She has had to lose weight, however, simply to get through this show. "It's difficult casting," she says. "Tracy has to be big, but at the same time she's never off stage, and she's running around like a lunatic doing all these dance routines. Since I got the part I've been going to the gym six days a week, and I've been running - although not very fast! In rehearsal we've done aerobic warm-up and I've been dancing every day. So I can just about do it now without being out of breath."

At least she doesn't have to worry about her wig: although voluminous, Tracy's famous beehive is incredibly light. "I forget it's there," says Jones, "until I catch my reflection and go, 'Woah, what the hell is that?'" Others aren't so lucky: Ball is developing back problems, unaccustomed as he is to dancing in heels and "this fucking huge off-kilter Mae West thing" Edna sports at the end.

The outrageous wigs, and the casting of a man as Edna, help keep Hairspray true to the subversive spirit of John Waters' film. But in its early stages, says O'Brien, the musical risked being nothing more than an evening of glitzy, light-hearted camp. "It has to have some tinge of reality to it," the director argues, "otherwise it's just a jeux, it can float right away from the stage."

The 68-year-old found that reality in his own memories of America in 1962. "I was just out of college, and I remember vividly how innocent we were. That spring before Kennedy was shot may be the last moment of the America that we all refer to and love. Everything that was not cynical, that was not sarcastic, that was not greedy, was there before a lot of our hopes and optimism collapsed in Dallas. And, like many of my fellow countrymen, I'm appalled by how our reputation has been sullied by 10 or 15 years of unspeakable behaviour. Remembering where we came from, it was very important to me that the company take this seriously, that there be a clear shot at where we might have begun to go wrong."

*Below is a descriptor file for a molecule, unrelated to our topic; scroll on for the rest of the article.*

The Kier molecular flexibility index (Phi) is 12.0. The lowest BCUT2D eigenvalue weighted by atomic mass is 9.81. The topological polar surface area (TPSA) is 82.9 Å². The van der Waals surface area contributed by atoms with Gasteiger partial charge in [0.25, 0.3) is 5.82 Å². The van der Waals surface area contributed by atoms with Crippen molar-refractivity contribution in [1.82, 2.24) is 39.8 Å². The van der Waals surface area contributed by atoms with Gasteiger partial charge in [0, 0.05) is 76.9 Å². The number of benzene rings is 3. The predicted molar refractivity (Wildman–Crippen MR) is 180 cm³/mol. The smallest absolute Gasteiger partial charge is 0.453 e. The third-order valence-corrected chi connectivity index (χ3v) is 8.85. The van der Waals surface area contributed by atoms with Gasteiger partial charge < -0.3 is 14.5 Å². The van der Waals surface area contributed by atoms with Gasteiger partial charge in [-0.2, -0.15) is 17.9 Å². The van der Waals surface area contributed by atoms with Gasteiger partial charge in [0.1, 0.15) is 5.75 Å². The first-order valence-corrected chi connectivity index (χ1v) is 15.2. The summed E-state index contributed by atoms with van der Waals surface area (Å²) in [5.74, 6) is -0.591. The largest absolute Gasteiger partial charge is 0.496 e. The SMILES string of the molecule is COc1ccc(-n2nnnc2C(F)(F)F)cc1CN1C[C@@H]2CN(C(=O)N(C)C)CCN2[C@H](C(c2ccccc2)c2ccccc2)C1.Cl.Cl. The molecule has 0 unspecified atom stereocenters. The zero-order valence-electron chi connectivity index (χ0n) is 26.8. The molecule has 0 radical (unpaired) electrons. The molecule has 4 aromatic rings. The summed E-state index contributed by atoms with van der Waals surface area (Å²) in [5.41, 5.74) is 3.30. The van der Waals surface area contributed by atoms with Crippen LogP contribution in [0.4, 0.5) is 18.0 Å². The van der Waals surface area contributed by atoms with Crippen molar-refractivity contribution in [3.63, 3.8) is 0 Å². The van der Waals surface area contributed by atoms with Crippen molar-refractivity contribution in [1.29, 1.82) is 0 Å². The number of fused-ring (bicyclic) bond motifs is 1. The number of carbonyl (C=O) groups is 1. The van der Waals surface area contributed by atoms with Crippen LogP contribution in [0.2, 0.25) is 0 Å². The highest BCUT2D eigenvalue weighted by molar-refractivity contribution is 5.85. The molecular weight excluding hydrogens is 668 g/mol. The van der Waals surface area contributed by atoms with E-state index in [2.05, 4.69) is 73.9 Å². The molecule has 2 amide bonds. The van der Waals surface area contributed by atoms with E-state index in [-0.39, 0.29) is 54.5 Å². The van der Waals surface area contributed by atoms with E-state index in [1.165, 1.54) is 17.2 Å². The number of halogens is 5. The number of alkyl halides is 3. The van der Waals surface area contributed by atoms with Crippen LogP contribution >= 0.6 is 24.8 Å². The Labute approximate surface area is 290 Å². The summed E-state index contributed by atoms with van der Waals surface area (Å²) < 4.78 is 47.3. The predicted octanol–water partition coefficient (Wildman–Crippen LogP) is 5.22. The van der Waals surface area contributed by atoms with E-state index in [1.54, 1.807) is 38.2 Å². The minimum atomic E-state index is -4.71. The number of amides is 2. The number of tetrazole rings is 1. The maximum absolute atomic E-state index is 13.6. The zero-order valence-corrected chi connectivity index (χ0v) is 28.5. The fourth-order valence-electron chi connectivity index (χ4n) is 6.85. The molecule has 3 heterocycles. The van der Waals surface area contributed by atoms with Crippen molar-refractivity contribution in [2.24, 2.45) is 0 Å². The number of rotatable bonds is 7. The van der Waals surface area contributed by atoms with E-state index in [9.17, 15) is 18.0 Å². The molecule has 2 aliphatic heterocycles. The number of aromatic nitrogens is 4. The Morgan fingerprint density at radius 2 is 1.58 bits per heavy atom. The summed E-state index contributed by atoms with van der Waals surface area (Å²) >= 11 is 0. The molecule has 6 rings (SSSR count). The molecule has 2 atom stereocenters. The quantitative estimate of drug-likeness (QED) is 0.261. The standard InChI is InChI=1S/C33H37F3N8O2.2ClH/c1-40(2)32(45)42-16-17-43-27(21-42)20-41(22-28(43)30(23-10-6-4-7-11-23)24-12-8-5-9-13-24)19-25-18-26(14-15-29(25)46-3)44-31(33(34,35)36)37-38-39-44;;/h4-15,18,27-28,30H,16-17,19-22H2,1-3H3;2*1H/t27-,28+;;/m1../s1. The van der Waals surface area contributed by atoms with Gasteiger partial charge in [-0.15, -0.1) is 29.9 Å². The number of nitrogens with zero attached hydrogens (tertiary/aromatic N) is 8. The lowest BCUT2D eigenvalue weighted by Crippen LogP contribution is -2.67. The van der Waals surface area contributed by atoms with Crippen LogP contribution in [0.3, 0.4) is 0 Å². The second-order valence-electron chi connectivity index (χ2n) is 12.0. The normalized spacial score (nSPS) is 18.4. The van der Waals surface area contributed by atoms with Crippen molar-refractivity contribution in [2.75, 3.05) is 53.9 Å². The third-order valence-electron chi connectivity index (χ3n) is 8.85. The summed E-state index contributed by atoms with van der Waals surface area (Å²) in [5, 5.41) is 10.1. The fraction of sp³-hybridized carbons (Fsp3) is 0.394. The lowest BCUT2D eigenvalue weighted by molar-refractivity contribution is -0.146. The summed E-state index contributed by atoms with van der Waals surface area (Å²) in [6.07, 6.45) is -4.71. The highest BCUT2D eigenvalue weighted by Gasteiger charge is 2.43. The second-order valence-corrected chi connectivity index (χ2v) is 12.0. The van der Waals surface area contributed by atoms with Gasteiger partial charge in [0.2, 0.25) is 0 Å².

That's a lot for a cast to take on - especially a British cast, many of whom weren't even born in 1962. What makes it easier is that Tracy's indomitable, cheerful quest to dance on TV has politics built in: an early civil rights activist, she wants her black friends to dance on TV, too.

O'Brien has found crafty ways of communicating to his actors Hairspray's historical moment. When he first started working with the original cast, in the US, he would call everyone in for rehearsals, only to leave the black actors sitting on the sides while he concentrated on the white cast. After a week of this, the black actors were understandably frustrated and angry. "See?" he told them. "That's a week. Imagine that for a lifetime." In London, he was able simply to tell this story for the young cast to appreciate the point.

There have still been myriad cultural differences to iron out, including a crackdown on the American accents. "You have to be specific," says Ball. "At first I was very New York Jewish - you know, 'twalk', 'cwaffee' - but Edna is Baltimore Catholic. I was told, 'Very funny - in a different show.'" Sometimes individual words have caused a commotion. "There was a big thing about the word 'fanny'," says Jones. "As in, bottom. We're all shaking our bums when we sing it, but the Americans were worried the audience would be offended. We were going to change it to all sorts of things - tushie, booty - but we decided fanny translates."

With two days to go before previews start, the mood backstage is animated with an undercurrent of nervous tension. Mel Smith, playing Tracy's father, is ill. Ball is worried that, although he's having the time of his life, it might backfire horribly. "I need an audience to work out what's funny," he says. "I'm bursting out in that big Pucci number to an ocean of silence, and I'm thinking, 'Is this just embarrassing? Is it a Springtime for Hitler moment?'"

Jones admits that, mentally, she isn't quite ready for the "enormity" of leading a West End show. At the same time, she has a humbling appreciation of her good fortune. "I've got constant reminders of where I've just come from - I was working at the Halifax," she says. "It's still unbelievable that this has happened to me." As she skips off to have her wig fitted for another run-through, you think: how true to the Hairspray spirit that her teenage dreams have become reality.